Elijah’s Cup and Miriam’s Cup

By InterfaithFamily

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Return to the Guide to Passover for Interfaith Families

kiddush cups
Credit: Joshua Bousel/flickr

The biblical prophet, Elijah, is a major figure in the biblical books 1st and 2nd Kings. In Jewish tradition, Elijah is associated with the hope for the arrival of the Messiah and the ushering in of an era of peace, justice, and harmony throughout the world. The traditional Jewish belief is that Elijah will reappear one day, and the Messiah will follow soon after. More liberal Jewish theologies look at the idea of Elijah’s arrival and the hope for Messianic redemption in a non-literal way. For Jews with these beliefs, the entire tradition of hoping and waiting for the Messiah is a metaphor for the sacred obligation of all people to work for justice and peace and, in so doing, to help bring about a “Messianic era” of a world at one.

In a typical seder, a cup of wine, “Elijah’s cup,” is filled with wine or grape juice and set before an empty chair that remains empty throughout the seder. Toward the end of the seder, we are instructed to open the door for Elijah, and we collectively imagine his presence (and/or the ideals it represents) entering the room. Adults sometimes humorously challenge young children to inspect Elijah’s cup at the end of the seder to see if there’s any sign that someone drank some of the wine or juice.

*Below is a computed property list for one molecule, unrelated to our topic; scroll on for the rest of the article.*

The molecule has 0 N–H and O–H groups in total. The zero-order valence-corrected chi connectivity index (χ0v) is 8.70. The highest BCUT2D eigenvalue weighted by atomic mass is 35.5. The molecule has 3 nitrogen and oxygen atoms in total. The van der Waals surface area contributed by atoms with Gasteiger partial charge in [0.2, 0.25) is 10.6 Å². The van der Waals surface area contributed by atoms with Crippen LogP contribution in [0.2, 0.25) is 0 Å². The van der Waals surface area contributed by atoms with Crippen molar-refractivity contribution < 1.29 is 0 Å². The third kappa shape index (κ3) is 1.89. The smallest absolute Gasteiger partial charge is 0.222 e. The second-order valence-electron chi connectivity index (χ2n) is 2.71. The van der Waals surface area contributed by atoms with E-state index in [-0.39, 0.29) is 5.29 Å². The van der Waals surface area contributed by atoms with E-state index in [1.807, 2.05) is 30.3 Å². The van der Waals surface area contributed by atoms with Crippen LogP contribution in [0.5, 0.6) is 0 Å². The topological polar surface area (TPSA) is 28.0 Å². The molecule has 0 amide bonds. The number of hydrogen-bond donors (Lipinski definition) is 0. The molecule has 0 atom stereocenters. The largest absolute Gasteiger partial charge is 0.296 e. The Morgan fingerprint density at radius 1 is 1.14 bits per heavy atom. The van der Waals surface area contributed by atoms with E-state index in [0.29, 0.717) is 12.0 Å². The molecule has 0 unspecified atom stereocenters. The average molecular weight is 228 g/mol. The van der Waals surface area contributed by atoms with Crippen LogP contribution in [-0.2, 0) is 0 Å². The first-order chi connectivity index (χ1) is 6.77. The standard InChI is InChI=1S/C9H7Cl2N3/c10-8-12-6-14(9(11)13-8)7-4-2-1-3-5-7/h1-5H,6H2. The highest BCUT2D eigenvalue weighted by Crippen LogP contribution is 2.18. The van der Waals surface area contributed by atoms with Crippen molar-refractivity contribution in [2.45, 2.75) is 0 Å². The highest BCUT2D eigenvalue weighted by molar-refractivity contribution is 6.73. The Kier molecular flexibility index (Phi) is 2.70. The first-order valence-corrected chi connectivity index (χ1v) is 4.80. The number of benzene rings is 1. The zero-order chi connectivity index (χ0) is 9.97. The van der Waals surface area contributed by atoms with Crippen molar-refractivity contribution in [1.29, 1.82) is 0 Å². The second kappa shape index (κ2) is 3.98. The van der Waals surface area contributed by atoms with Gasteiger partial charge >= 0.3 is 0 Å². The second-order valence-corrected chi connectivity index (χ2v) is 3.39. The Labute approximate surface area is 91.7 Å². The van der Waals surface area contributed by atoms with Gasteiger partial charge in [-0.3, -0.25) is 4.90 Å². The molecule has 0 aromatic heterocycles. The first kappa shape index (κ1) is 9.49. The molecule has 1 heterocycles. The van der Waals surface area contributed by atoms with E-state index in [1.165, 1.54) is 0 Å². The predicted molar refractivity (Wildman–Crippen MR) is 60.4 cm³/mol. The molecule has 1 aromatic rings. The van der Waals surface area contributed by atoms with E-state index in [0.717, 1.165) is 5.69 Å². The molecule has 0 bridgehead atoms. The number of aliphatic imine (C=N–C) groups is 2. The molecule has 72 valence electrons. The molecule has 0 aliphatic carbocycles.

In more recent years, many Jews have added a parallel ritual to Elijah’s cup. A cup is filled with water and set on the table near Elijah’s cup. This cup, Miriam’s cup, represents the biblical figure of Miriam, whom we meet in the book of Exodus and in other parts of the Torah. Miriam was Moses’ older sister, and she helped ensure that baby Moses was rescued when his mother was forced to send him adrift in the Nile River because of Pharaoh’s decree. Later, she led the newly freed Hebrew women in song and dance at the shores of the Red Sea. The Torah describes her as a prophet, and the ancient rabbis taught that, after the Hebrew slaves had been freed and then wandered in the wilderness for 40 years, wherever they encamped, a magic well with fresh water would appear, and that God made this miracle happen on account of Miriam’s righteousness. Because of these strong associations of Miriam with courage, liberation, and water, the custom of placing a ceremonial cup of water on the seder table in her honor has appealed to many Jews who value gender equality. This ritual honors the stories and contributions of women in Jewish tradition.

The Guide to Passover for Interfaith Families is also available in PDF



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About InterfaithFamily

InterfaithFamily is the premier resource supporting interfaith couples exploring Jewish life and inclusive Jewish communities. We offer educational content; connections to welcoming organizations, professionals and programs; resources and trainings for organizations, clergy and other program providers; and our new Rukin Rabbinic Fellowship will provide offerings for couples in cities nationwide. If you have suggestions, please contact network@interfaithfamily.com.